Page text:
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MacroMonitor Market Trends Newsletter March 2018

If you are not a MacroMonitor sponsor but would like more information about this topic, please contact us.

FinTech and the MacroMonitor

The term FinTech is currently in use to describe a broad range of products and services, from back-office functions to cryptocurrencies. The term also applies to new technologies that enable the customer to interact (or self-serve) with their finances with fewer intermediaries than previously. The FinTech label may be new, but the idea of integrating new technologies into financial services enabling consumers to address their financial needs directly goes back decades.

Figure 1: Internet Banking Interest and Use through the Decades

Basic lessons about product and service introduction and diffusion and adoption of new technologies follows a familiar pattern. As Figure 1 illustrates, in 1984 fewer than 1% of households took advantage of home banking. In order to be among this group, the potential household needed to have a home computer—such as a Commodore, an Amiga, a TRS 80, an IBM Peanut, an Apple Lisa I—and a telephone-coupler modem (300 baud!). The use of computers in the home increased during the 1980s into the 1990s, but not until the mid-1990s, with the introduction of the graphical user interface (GUI) and the explosion of the World Wide Web, did the incidence of home banking hit critical mass. From the late 1990s until today, the use of home banking has increased as fast as—if not faster than—the increasing proportion of households accessing the internet.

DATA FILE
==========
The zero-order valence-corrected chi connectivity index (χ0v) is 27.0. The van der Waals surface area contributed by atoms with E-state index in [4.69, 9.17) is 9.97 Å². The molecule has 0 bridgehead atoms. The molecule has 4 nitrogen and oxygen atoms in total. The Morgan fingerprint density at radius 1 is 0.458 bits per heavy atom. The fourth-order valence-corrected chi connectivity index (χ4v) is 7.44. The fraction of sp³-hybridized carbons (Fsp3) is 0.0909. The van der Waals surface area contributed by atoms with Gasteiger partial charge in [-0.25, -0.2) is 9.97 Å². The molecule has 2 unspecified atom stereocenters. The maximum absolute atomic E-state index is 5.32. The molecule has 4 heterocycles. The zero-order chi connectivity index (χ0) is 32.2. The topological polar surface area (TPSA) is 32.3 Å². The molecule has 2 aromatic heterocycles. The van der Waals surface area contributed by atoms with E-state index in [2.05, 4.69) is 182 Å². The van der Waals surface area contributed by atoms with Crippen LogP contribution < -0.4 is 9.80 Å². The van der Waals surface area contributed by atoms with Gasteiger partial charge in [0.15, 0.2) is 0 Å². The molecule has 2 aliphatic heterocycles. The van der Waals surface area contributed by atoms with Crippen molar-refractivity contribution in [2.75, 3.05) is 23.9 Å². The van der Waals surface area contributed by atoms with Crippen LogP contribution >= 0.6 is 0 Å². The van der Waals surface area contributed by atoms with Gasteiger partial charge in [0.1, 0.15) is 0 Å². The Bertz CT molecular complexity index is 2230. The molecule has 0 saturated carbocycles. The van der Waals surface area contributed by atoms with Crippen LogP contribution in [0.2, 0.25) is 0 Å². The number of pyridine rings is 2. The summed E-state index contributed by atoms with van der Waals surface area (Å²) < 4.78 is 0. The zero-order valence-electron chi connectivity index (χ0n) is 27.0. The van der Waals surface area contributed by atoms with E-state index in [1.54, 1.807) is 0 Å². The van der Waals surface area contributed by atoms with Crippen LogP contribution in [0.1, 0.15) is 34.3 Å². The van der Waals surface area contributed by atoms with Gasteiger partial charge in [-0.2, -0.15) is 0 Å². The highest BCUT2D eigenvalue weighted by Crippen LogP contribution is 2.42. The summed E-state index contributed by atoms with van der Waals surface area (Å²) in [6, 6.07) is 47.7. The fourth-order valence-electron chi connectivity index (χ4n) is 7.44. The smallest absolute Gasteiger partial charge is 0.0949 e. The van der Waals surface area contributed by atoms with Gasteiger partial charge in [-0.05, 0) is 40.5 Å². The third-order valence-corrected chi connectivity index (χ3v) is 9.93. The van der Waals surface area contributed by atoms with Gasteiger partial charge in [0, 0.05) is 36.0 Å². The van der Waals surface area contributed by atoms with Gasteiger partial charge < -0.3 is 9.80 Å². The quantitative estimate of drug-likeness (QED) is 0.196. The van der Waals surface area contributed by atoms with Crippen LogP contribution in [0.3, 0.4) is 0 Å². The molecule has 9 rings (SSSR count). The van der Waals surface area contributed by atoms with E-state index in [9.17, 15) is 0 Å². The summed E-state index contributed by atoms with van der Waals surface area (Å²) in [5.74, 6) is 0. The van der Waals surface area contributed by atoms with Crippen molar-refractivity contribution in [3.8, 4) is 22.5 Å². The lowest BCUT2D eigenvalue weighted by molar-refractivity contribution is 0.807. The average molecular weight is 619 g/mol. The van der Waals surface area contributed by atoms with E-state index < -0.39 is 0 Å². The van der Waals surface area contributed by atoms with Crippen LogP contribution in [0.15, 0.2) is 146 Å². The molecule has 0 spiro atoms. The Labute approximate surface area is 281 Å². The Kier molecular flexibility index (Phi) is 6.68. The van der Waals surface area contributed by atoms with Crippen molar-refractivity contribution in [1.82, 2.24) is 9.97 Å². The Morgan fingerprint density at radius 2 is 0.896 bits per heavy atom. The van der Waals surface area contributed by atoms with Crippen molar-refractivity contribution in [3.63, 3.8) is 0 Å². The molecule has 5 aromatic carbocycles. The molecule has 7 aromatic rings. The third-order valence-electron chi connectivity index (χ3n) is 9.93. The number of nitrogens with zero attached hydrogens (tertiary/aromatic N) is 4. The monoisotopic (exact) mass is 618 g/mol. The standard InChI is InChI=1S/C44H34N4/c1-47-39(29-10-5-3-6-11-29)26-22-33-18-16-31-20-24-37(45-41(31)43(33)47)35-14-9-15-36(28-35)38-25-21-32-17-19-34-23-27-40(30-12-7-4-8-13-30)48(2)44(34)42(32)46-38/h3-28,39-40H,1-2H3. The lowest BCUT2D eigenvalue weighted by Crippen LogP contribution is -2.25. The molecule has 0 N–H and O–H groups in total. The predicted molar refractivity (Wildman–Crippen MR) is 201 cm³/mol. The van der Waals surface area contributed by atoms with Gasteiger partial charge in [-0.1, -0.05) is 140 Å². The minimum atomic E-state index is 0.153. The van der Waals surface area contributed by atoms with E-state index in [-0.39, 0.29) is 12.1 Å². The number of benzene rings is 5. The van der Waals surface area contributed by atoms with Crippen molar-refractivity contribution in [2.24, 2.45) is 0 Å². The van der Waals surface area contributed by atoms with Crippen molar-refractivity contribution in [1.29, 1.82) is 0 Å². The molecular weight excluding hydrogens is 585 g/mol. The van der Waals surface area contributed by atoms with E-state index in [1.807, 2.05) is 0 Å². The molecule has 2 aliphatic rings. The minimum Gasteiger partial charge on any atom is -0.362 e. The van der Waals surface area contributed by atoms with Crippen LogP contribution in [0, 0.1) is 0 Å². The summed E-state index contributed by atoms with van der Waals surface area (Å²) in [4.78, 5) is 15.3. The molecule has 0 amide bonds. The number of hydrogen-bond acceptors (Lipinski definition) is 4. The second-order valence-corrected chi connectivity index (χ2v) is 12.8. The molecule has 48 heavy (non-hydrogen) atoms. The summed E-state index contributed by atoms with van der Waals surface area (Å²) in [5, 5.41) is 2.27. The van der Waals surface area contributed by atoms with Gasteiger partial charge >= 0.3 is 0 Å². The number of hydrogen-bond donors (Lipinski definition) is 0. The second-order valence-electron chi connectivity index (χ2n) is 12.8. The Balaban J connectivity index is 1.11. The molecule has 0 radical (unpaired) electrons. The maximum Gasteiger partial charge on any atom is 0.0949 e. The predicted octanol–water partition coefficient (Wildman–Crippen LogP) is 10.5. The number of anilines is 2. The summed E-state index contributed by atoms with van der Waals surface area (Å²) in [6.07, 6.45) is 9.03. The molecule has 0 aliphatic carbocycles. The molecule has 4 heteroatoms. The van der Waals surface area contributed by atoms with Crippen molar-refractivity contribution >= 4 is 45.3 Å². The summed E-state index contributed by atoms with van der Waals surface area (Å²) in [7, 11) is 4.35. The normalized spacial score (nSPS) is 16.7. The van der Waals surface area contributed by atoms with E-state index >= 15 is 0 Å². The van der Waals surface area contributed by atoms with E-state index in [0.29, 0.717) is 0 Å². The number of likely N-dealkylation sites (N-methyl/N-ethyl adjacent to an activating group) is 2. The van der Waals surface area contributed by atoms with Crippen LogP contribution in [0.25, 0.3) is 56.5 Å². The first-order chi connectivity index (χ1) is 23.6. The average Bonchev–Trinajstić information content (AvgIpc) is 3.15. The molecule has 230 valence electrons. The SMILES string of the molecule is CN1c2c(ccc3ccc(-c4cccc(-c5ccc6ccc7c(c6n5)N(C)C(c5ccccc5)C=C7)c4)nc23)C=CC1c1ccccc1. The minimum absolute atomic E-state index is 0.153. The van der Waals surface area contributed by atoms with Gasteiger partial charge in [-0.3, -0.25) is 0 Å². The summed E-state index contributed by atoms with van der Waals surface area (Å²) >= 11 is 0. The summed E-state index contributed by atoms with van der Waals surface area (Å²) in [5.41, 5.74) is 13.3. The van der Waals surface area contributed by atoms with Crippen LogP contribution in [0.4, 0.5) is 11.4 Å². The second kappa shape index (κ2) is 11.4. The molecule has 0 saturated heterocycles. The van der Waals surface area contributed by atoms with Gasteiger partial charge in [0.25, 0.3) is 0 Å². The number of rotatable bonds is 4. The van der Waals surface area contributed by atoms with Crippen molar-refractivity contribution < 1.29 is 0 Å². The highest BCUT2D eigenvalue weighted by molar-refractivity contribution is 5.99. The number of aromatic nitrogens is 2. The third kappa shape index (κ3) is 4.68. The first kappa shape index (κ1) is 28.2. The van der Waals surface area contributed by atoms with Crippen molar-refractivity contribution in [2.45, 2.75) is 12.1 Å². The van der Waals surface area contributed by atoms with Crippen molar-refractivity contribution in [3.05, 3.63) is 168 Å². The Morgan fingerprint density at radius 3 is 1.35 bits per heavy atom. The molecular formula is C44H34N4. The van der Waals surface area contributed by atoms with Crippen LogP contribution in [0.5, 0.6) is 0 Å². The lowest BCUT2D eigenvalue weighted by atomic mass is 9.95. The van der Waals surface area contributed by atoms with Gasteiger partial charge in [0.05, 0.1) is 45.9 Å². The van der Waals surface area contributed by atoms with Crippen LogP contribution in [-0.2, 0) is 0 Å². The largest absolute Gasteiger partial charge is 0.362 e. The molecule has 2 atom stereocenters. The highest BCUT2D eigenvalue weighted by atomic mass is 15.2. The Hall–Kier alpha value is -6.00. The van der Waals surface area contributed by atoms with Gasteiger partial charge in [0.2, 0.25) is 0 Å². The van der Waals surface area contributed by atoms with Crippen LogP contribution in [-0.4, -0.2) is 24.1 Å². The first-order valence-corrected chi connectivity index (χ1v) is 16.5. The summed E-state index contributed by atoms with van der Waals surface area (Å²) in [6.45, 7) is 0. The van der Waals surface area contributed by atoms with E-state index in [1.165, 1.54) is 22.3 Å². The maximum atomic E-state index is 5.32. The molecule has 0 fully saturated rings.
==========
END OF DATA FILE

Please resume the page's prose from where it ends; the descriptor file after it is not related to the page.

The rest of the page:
The rate of awareness of a new product or service always leads the rate of adoption (Figure 2). Initially, the proportion of households interested in trying what is new is greater than the number of households actually doing so but less than the number of households that have the capability to do so; the use of FinTech requires technology-enabled devices and internet access. This point is critical to the successful diffusion of any technology, product, or service. Unless an appeal and motivation exist for consumers—other than early adopters—a new technology can wither (remember Betamax, DIVX, and numerous others). However, the appropriate appeals, benefits, and targeted marketing to consumer segments most likely to follow early adopters can encourage consumer adoption (diffusion).

Figure 2: Consumer Awareness of, Use of, and Interest in Current FinTech

To help sponsors understand more about FinTech from the customers' point of view, the MacroMonitor tracks internet banking and investing and customer awareness of, use of, and interest in behaviors such as peer-to-peer payments, borrowing, or investing; contactless payments; and robo advisors. Measures of interest in and use of specific products and services online are also available for banking, credit, investing, and insurance, as well as whether the household uses a smart phone, tablet, or personal computer for these products and services. Sponsors may request trends and profiles of these populations at any time. However, for firms interested in predicting FinTech's adoption and diffusion potential, this month's Segment Summary explores households that say they are interested in using peer-to-peer payments and households interested in robo advisors.

Contact CFD today to learn more about households receptive to predicting FinTech's adoption and diffusion potential.